The force increase at the shock mount is multiplied by the rate decrease (spring compresses less than the upright, so the rate is less than the rate at the wheel), which is the reason for the ^2. I didn't bother measuring the shock angle, because if I measure the shock compression as compared to the axle movement, the angle and location mounting of the shock are all taken into consideration for an overall motion ratio.

This is why when I built the front arms on my project, I welded the shock mount immediately adjacent to the lower ball-joint (clearance due to suspension travel taken into consideration), AND, located the upper shock mount as much as practical outboard to make the shock as vertical as was possible. The combination of that is you decrease the movement ratio due to the arm itself, and decrease the movement ratio due to the inclined angle of the shock. Having the rear shock basically attaching to the rear upright isolates any motion ratio to the shock angle only.

All of this means a lot (to me) in terms of build design, strength, and having a shock that is really good.

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Here is a very easy to use calculator to do the sum for you, for a road only car i would suggest a wheel rate around to 110 - 120, for a track car raise that to 130-140. keeping in mind stiffer = more mechanical grip, but sacrifices ride comfort.
the other thing to consider is handling characteristics, stiffer front = under steer or push. rear stiffer than front = over steer.
welcome to the black art.
hope this helps
cheers John

Mike Pass

Hi Terry, You are of course correct. I was confusing the static state with the dynamic state.
In the static state the coil has to push with force twice the force at the wheel to balance.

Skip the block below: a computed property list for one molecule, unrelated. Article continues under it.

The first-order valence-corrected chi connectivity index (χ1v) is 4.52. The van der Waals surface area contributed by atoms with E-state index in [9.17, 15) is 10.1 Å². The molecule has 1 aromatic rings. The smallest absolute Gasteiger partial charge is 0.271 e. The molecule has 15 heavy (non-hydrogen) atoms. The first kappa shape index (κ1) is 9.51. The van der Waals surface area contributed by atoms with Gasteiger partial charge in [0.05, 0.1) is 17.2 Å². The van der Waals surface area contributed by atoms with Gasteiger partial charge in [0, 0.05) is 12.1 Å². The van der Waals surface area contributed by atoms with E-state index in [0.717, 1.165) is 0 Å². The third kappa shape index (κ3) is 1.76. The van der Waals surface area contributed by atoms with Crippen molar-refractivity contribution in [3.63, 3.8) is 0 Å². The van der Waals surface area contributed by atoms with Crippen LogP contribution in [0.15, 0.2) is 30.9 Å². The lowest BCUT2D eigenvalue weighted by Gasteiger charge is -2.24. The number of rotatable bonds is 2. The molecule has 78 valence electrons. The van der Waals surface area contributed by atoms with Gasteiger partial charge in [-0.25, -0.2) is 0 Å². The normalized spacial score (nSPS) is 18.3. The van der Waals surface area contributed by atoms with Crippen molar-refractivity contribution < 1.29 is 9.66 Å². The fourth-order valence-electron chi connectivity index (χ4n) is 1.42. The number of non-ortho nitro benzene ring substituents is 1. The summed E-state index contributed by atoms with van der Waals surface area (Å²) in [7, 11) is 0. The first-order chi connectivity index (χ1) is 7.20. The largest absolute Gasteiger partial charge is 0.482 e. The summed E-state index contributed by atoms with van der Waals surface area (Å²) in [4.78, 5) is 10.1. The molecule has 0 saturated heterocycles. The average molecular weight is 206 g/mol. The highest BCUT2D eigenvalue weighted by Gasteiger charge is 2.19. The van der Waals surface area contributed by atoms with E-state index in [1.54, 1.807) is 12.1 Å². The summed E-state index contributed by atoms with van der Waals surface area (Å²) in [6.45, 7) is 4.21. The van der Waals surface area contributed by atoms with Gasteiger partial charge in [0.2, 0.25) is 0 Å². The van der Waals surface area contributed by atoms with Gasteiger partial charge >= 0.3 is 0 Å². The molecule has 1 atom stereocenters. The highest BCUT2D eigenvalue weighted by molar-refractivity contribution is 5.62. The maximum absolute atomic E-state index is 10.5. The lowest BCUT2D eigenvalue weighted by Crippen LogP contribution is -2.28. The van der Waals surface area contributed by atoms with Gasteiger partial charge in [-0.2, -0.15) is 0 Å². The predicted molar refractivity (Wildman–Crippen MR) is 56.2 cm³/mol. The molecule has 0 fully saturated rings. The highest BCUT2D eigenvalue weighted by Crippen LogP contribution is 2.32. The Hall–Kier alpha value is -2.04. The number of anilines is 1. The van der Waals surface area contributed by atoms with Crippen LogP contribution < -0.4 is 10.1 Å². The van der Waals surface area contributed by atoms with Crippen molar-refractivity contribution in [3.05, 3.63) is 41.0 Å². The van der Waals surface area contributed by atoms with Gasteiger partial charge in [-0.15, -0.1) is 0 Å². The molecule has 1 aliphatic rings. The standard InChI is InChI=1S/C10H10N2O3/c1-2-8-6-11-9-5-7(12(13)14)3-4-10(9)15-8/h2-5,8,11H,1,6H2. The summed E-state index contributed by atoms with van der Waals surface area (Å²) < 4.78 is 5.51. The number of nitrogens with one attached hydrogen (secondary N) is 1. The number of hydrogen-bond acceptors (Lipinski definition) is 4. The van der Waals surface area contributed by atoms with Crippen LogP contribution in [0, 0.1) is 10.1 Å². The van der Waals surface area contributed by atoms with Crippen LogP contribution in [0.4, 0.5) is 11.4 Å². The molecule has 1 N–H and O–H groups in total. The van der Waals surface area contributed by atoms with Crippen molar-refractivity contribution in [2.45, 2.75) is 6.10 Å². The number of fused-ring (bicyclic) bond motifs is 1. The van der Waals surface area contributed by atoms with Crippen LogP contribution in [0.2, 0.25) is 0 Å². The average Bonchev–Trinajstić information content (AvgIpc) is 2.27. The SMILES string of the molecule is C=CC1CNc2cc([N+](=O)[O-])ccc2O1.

However as you say a 200 lbs force at the wheel moving 1 inch will need a force of 400 lbs but only through a movement of 1/2 inch which will mean a spring rate of 800lbs inch.
Your method of moving the coil/damper attachment as close to the upright as possible is a great idea as is getting the shock as close to vertical as possible. This outwards moved shock mounting on the lower arm will have lots of benefits. Lower spring rate,lighter springs, less bending of the lower arm, better and more direct shock control of suspension movement and relatively softer shock setting.
I am building a GT 40 what is the part number for the Viking shock looking at these shocks THANKS!!!
I got from @Deno the following
Shock details fitted are :
Front Viking C202, a bit short for road use.
Comp / Extn 8.53" - 11.33". Stroke 2.8"
Spring 7" 400lb.
Should have used C204 and 8" Spring.
Had to wind 7" to Max. For 105mm Road Clearance at the front.
Rear Viking C212, a bit long.
Should have used C210.
Comp / Extn 12.47" - 19.22". Stroke 6.25"
Spring 12" 400lb.Sring is perfect.
Some additional information in AUS at:
Disclaimer: As always with advises on internet, you have to validate if you are satisfied/comfortable with the advice and then you decide :)
As I see it it is nothing strange about that and it goes for everything.

Good luck with your build!
Do you have a build log?

Terry Oxandale

Skinny Man
Disclaimer: As always with advises on internet, you have to validate if you are satisfied/comfortable with the advice and then you decide :)
As I see it it is nothing strange about that and it goes for everything.

Good luck with your build!
Do you have a build log?
No doubt. Suspension geometries could be substantially different, making some components useful on one, useless on the other for a chassis otherwise called a "GT40".